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Roman Józef Kantor (March 15, 1912 – 1943) was a Polish Olympic épée fencer.[1][2]

Roman Kantor
Roman Kantor.png
Kantor, standing first on the left
Personal information
Full nameRoman Józef Kantor
Born(1912-03-15)March 15, 1912
Łódź, Poland
Died1943
Majdanek, Poland
Sport
Country Poland
SportFencing

Contents

Early lifeEdit

Kantor was born in Łódź, Poland, and was Jewish.[3][4][5] He was the son of Elchanan and Barbara (née Bekier) Kantor. After finishing local primary school, he left for Paris in 1924 to continue his education. He played tennis, and was captain of the school soccer team.

Fencing careerEdit

He also started to train in fencing. Shortly after, he received 3rd place in fencing at the academic championship of Paris, and 6th place at the Open Championship of France in 1929.

He then trained in England from 1931–32 under the supervision of fencer Lefevre’a, and in Germany under the supervision of Italian coach Gatzera. In 1934 he returned to Łódź and joined the fencing section of the Army Sport Club, twice winning the team title of City Champion. In 1935 he won the title of Warsaw, and contributed to the Polish victory over Germany.

After receiving 2nd place at the Open Championship of Lvov, he was nominated a member of the Olympic delegation for the XI Olympic Games in Berlin in 1936. There, at the age of 24, he won seven bouts in the quarterfinals (defeating eventual silver medal winner Saverio Ragno) and four in the semifinals (defeating eventual gold medal winner Franco Riccardi), but did not get to the finals.[6] He did, however, contributed to receiving an 8th spot finish by the Polish team.[7][6]

In December 1936 he moved to Łódzki Klub Sportowy. He was twice champion of the city, both in individual and team fencing (1938 and 1939). He won the Nordic countries championship in 1938, and received a 2nd place in 1939 in the last Championship of Poland before the outbreak of World War II. On May 14, 1939, he took the Olympic oath with other Łódź Olympians before the planned 1940 12th Summer Olympic Games.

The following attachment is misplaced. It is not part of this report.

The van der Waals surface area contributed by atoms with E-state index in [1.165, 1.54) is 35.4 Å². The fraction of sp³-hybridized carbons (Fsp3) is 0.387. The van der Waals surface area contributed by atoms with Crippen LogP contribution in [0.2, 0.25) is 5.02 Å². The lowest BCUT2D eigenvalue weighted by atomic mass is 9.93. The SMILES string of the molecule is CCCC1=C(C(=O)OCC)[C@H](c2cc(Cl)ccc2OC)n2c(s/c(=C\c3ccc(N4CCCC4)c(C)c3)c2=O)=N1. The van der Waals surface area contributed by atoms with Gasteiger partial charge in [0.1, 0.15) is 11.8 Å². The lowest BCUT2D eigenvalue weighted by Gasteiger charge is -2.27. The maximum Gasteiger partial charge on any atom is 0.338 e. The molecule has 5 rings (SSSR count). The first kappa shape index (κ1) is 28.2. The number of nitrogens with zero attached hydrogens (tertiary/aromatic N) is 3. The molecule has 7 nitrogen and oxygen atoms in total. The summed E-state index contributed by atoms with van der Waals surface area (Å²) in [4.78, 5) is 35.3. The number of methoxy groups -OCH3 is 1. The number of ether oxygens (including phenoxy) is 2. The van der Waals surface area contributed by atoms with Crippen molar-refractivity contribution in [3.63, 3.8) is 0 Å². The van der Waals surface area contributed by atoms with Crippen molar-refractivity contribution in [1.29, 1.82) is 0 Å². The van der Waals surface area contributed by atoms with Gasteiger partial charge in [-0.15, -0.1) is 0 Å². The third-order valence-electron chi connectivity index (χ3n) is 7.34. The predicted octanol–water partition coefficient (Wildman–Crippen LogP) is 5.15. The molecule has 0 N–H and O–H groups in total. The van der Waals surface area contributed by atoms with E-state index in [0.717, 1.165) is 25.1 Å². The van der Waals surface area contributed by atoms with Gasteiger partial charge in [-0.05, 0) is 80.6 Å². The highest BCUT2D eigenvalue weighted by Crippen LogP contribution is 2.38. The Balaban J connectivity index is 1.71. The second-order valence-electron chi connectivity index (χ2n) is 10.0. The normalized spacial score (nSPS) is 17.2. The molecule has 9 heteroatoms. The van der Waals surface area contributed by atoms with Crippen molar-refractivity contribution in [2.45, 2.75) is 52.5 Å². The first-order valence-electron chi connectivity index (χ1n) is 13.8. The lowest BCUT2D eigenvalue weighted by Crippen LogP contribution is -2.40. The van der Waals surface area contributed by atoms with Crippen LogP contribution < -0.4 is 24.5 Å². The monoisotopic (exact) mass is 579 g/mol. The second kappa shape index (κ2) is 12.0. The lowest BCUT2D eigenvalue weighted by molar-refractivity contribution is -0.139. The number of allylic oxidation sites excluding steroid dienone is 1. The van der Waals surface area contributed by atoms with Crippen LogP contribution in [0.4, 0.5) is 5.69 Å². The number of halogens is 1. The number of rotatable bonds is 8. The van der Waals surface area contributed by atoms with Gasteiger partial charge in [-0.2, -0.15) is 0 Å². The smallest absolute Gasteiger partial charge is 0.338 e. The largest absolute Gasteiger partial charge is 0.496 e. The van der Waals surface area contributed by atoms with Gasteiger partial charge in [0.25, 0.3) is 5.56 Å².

When the Germans took over Poland, however, he escaped to Lvov, where in 1940, in Kharkiv, he won the Championship of the Soviet Union.

Concentration camp and deathEdit

When Lwów was taken over by the Germans, to escape the Nazis because he was Jewish, he obtained a passport and citizenship of a South American country, and waited for the German authorities' permit to leave for a neutral country. In this time, he lived in a building at Sapieha Street. It turned out that the Germans were misleading the inhabitants of the building, and they were all later arrested and transported in 1942 to the Majdanek concentration camp and killing center.[8] There, Kantor was forced to do work for Ostindustrie, and was mentioned in the 1943 register of prisoners.[9]

He died there in 1943.[10] The Jewish Polish swimmer Ilja Szrajbman, who had also participated in the 1936 Berlin Olympics, was also killed by the Nazis that year.[1][7] Kantor was one of approximately 3 million Polish Jews murdered during the Holocaust.[11]

See alsoEdit

NotesEdit

  1. ^ a b Ezra Mendelsohn (2009). Jews and the Sporting Life: Studies in Contemporary Jewry XXIII. pg 25: Oxford University Press US. p. 384. ISBN 0-19-538291-9.
  2. ^ "Roman Kantor Olympic Results". sports-reference.com. Retrieved June 5, 2010.
  3. ^ The Olympics at the Millennium: Power, Politics, and the Games
  4. ^ Jews and the Olympic Games: the clash between sport and politics : with a ... - Paul Taylor
  5. ^ Jews and the Olympic Games: sport: a springboard for minorities - Paul Yogi Mayer
  6. ^ a b Roman Kantor Bio, Stats, and Results | Olympics at Sports-Reference.com
  7. ^ a b Kay Schaffer; Sidonie Smith (2000). The Olympics at the Millennium. pg 58: Rutgers University Press. ISBN 0-8135-2820-8.
  8. ^ Doorway to Freedom: The Story of David Kaufmann, Merchant, Benefactor, Rescuer - William E. Ramsey, Betty Dineen Shrier
  9. ^ Paul Taylor (2004). Jews and the Olympic Games: the clash between sport and politics : with a complete review of Jewish Olympic medallists. pg 106: Sussex Academic Press. p. 268. ISBN 1-903900-87-5.
  10. ^ "Olympians Who Were Killed or Missing in Action or Died as a Result of War". Sports Reference. Retrieved 24 July 2018.
  11. ^ [1]

External linksEdit